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Australia levels visa playing field with simpler system

Australia’s government has announced a new student visa framework that will replace Streamlined Visa Processing and the current Assessment Level Framework in a bid to level the playing field across sectors and reduce red tape.

International educators have welcomed the changes saying they eliminate the culture of "have and have-not's" created by streamlined visa processing

Australia’s international education exports continue to boom, showing an 11.2% increase in the number of onshore international students to April last year

This week, Education Minister Christopher Pyne and Michaelia Cash, Assistant Minister for Immigration and Border Protection, introduced the Simplified Student Visa Framework, saying it will reduce the number of student visa subclasses from eight to two and will introduce a simplified single immigration risk framework for all international students.

“The SSVF will support the growth of the international education sector by enhancing both competitiveness and integrity while extending streamlined processing to all education sectors and all course types,” Cash said.

“SVP served a very good purpose but it is now time to implement a broader, simpler, fairer framework”

“SVP served a very good purpose but it is now time to implement a broader, simpler, fairer framework.”

The new model is set to roll out in mid-2016 following the expiry of current SVP arrangements which only allowed universities and a handful of private providers streamlined visa processing.

Stakeholders industry-wide have welcomed the new system, especially private and VET providers, many of whom were excluded from the SVP list.

“This new model will achieve greater equity in student visa arrangements, and delivers benefits to a broader range of education institutions, including VET providers,” said Assistant Minister for Education and Training, Senator Simon Birmingham.

“The SSVF will support the growth of Australia’s international education sector by enhancing both competitiveness and integrity, while extending streamlined processing to all education sectors and all course types, including those in the VET sector.”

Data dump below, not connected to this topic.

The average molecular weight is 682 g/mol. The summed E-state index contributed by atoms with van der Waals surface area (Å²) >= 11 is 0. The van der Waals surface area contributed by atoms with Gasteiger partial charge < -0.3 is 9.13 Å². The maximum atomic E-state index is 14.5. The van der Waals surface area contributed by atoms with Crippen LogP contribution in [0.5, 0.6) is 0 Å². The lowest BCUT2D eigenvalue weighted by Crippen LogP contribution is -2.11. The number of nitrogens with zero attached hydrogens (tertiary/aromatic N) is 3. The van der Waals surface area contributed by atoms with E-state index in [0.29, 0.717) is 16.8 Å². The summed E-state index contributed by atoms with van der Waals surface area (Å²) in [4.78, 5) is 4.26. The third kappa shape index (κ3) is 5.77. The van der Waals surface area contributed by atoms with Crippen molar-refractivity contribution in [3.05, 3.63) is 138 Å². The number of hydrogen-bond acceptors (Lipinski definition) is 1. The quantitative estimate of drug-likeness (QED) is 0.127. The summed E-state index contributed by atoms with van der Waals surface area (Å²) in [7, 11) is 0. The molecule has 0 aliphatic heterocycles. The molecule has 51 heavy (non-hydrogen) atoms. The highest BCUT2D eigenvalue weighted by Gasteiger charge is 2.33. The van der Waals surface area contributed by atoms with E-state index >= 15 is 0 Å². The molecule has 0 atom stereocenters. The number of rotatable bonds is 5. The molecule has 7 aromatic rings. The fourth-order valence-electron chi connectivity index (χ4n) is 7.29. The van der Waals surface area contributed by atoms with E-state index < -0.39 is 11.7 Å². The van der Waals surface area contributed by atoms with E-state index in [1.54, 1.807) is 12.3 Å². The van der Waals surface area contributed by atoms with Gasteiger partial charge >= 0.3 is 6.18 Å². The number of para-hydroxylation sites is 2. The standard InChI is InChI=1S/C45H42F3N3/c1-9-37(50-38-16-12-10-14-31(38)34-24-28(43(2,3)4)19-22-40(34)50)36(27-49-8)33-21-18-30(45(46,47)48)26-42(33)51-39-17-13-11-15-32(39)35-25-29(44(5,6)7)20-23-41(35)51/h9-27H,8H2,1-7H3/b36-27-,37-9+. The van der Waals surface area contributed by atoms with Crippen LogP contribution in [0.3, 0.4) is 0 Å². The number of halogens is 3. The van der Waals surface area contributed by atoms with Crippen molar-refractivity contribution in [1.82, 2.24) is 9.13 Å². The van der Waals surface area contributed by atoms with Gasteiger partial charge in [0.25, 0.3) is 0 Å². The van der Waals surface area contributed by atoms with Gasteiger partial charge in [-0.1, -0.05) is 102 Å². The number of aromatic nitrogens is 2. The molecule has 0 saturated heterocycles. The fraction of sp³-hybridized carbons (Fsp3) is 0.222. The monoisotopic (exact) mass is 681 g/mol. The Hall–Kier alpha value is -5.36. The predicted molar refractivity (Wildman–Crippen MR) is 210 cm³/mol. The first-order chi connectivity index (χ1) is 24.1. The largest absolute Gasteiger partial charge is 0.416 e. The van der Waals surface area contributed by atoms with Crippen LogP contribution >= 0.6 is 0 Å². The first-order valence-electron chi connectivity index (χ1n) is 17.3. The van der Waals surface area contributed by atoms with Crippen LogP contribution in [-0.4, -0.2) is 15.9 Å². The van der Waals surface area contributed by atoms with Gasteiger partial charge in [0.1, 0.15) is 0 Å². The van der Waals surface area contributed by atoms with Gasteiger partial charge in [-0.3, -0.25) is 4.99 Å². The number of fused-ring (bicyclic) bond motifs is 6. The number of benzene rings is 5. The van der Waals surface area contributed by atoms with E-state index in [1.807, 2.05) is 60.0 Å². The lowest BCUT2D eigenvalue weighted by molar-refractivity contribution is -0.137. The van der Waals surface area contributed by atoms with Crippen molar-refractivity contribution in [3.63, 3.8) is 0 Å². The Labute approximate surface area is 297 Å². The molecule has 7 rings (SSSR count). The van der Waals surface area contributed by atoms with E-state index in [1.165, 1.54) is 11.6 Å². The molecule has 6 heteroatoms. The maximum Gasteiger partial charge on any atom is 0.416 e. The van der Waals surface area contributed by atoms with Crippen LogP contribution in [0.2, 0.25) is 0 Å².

Australia’s international education exports continue to boom, showing an 11.2% increase in the number of onshore international students to April last year. The VET sector accounted for 22.5% of total enrolments in the first three months of the year.

“Our strong growth confirms the quality of Australia’s tertiary education and VET sectors and shows recent policy changes by the Abbott Government are helping to make Australia an increasingly popular destination for overseas students,” commented Birmingham.

Representing other sectors, Phil Honeywood, CEO of the International Education Association of Australia said he welcomes any framework that reduces the complexity of the current system.

“This new model will achieve greater equity in student visa arrangements”

“While SVP has been beneficial, it is unsustainable in the long term. It has created a dichotomy between the ‘haves and have not’ providers and has a high administration cost.”

Pyne said the new system contributes to the objectives of the Draft National Strategy for International Education released for consultation in April and the subject of a roundtable discussion this week with the Coordinating Council for International Education.

Universities Australia, whose CEO sits on the council, said it looks forward to working with the government to develop the specifics of the SSVF.

“It will be imperative that universities are not penalised for operating in new markets where immigration risks are less well known, especially given the aspirations for greater diversity outlined in the Draft National Strategy for International Education,” said Deputy Chief Executive Ann-Marie Lansdown.

“Getting the details right in this vitally significant international education sector is imperative, ultimately producing greater benefits for universities, their students and Australia.”

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